I remember he said, “You could be this John McLaughlin kind of character. You’re the guitar player and leader of the band and you’ve got this crazy band.” Then we started talking about me singing more and he asked if I wanted to be standing in the front and singing with a cape on with some crazy lights on me. I thought that sounded like fun and he was all for playing bass and standing off to the side. I mean, that’s how it started out as far as the stage set-up goes. When it comes to recording, that is a different thing. I think that was just like, let’s make a record that’s just a psychedelic rock record that the Flaming Lips wouldn’t make in this day and age. I mean, it does have melodies, but it’s mostly just a vibe and an atmosphere, like you said. It’s more of a mood than anything else. Initially talking, we just had these wild conversations about what it could be.

The name of the album is ‘Musik, Die Shwer Zu Twerk,’ which I believe is roughly translated to “music that’s hard to twerk to.” How much of an influence did Lips’ friend and master twerker Miley Cyrus have on this album?

I don’t think much. I don’t think we were really thinking too much of Miley when we were doing this stuff. That’s not to say that I don’t see her getting involved with any part of this, but those things didn’t really connect. [Laughs]

The standout track to me is ‘Transform.’ It takes every musical element from the album and blends it into one captivating rock tune.

Yeah, I guess that would be the most “rock” song, definitely. That was all feel. There’s no song at all, it’s just a bass and drum groove with congas and guitar. We were just trying to make the groove interesting enough to listen to for three or four minutes.

And it seems like every song has an interesting and unique groove to it. You mentioned that the band would just jam for hours on end until something magical happened; was that just the writing process or was that part of the recording process, too?

We’re not the kind of band that does demos and then does a record. We record and that’s the record, especially in this day and age. We don’t worry about a process or time period. We start recording at home. I might record on my phone and then take it over to Wayne’s home and we’ll use that, you know?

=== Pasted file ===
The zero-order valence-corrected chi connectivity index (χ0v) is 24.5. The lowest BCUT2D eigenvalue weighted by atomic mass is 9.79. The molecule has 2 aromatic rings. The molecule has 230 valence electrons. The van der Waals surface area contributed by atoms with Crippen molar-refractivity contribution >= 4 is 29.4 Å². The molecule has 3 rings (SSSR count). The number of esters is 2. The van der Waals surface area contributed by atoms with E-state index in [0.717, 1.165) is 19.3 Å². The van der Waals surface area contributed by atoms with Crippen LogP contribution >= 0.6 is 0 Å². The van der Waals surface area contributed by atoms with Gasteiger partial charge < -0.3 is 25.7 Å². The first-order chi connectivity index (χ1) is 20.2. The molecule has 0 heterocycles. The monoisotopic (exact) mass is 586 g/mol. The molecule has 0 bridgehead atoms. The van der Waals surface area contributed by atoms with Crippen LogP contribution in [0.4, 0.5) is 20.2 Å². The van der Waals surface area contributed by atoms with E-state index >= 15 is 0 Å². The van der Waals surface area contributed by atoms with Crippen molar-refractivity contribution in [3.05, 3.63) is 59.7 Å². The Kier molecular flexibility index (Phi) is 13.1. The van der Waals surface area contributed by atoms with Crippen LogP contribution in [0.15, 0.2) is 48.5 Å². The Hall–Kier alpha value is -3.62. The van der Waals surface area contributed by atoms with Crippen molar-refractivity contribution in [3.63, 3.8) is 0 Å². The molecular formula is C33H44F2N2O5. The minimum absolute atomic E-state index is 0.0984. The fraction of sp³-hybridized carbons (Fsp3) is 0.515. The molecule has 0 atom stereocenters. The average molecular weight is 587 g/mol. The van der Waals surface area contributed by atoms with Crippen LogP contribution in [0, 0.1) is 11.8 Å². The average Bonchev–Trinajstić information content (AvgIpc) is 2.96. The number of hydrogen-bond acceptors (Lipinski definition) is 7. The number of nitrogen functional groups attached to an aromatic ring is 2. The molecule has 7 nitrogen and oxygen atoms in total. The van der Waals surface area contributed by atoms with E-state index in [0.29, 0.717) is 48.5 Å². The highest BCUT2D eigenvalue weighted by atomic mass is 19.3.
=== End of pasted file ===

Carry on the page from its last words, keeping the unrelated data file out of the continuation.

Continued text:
That’s how it was recording this. Everything was recorded at one place, at Pink Floor, the studio at Wayne’s place. It was that, we would just play and record. As soon as we heard something we liked, it would be recorded and we’d shape it from there. We didn’t know if a song would be five minutes or 10 minutes. Everything was up-in-the-air and up-for-grabs until it was done. We don’t record the drums first and then send the drummer home. Everything is up for grabs at any moment. ‘I Could Only See Clouds’ is the 20th version of that song. Everything was re-recorded over and over until we found something that moved us. We did different vocals, one through a mic, even one through my iPhone into ProTools. There’s no writing process, no recording process. Everything is constant and up-in-the-air until it’s done.

The Wurms have a debut album and a handful of live shows in the future. Do you look at this as a side-project or is it more to you?

I’m hoping there’s more to it. We’re going to do a few shows and maybe book a tour in the States. We definitely want to record more stuff at some point. Hopefully this will be a thing, you know?

The Lips are known for their transforming live shows. How similar will the live Wurms’ experience be?

I don’t think they’ll be similar. We’ll be in smaller spaces. I’m sure we’ll try to make it as colorful as we can, but it won’t even compete with a Lips show. It’ll just be, we’ll be up there and lit up and hopefully look cool and play some wild music. We won’t have a bunch of costumes, not that many props. It won’t be that similar other than Wayne and I’ll be on-stage, but that’ll even look different.

As a veteran in the music industry and someone who has been with the same band for nearly a quarter of a century — and who is still making new music and touring — what’s your opinion on the state of the business?

I wish I knew. If I was some young guy starting a band and trying to make money, selling records or whatever, I don’t f–king know what. I’ve always existed in this world where I haven’t had to worry about it too much. I’m in the Flaming Lips, you know, and I hang around Wayne Coyne and Scott Booker, our manager. People have to let go of the idea — this might be taken wrong — but people have to let go of the idea that they can make money from recorded music. [Laughs] That’s something that can’t survive. The future is going out to perform. Unless some new thing comes along that nobody can imagine, it just seems like people paying for music is dying out.

The Electric Wurms’ debut album, ‘Musik Die Shwer zu Twerk,’ will be available via Warner Bros. Records on Aug. 19 in digital, CD and vinyl formats. Get details here.

Go Behind-the-Scenes with the Electric Wurms

Next: Steven Drozd Drops Some Hints About Next Flaming Lips Record